For the interface, I built a simple web page that had the CodeMirror editor equipped with a very simple syntax highlighter (8 lines of code to highlight keywords & atoms, plus a CodeMirror extension to highlight matching brackets) and error highlighting (which is triggered by the OCaml code). I then made a simple “machine state” UI that showed, in pretty-printed format, the heap, stack, registers, context, and redex. On the OCaml side, when the “run” button is clicked, we parse and typecheck and, assuming no errors occur, store the current state as our “history”. As the user clicks forward or backwards, we run the step function and append to the history of states or pop states off of the history. In total, there are 50 lines of Javascript and about 150 lines of OCaml that handle the logic for this interactive UI.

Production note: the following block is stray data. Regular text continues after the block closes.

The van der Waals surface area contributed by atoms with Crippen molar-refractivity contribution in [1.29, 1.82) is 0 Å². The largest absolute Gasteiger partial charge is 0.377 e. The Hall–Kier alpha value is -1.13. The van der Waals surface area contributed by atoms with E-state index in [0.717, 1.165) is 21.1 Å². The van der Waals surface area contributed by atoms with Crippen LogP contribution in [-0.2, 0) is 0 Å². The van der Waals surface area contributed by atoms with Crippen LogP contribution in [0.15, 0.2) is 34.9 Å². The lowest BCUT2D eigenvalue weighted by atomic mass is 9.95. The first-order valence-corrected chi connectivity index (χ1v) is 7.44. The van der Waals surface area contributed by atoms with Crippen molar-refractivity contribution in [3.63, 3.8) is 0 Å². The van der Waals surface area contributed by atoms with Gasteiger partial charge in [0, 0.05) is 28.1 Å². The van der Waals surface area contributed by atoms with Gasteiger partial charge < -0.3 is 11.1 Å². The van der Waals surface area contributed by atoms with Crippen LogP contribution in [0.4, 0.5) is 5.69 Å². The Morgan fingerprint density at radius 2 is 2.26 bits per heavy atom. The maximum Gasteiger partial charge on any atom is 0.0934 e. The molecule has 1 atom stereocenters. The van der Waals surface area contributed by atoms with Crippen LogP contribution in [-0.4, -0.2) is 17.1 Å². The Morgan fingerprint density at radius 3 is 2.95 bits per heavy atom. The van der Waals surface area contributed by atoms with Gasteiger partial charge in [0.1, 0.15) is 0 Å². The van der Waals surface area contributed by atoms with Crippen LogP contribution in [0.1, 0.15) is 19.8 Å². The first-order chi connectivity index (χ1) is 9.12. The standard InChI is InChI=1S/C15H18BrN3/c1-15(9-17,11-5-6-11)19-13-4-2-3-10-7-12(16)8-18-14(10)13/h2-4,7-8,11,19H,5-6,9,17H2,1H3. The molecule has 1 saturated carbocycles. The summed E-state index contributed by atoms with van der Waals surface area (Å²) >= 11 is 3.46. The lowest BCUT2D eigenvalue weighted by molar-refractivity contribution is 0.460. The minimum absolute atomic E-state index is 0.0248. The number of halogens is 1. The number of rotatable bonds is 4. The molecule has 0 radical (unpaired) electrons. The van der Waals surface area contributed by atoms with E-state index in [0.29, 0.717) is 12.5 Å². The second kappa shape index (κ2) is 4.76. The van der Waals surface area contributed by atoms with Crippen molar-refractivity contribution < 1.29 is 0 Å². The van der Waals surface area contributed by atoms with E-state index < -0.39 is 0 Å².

Putting it online was very easy, based on the choice of tools used earlier. We compile the main file (web.ml) to Javascript using js_of_ocaml, and it pulls in the parser, type-checker, interpreter, examples, etc. The rest of the artifact is a single html file, a CSS file, and a few javascript files for CodeMirror. It requires no server backend, is easy to archive and save, and will even run on smartphones!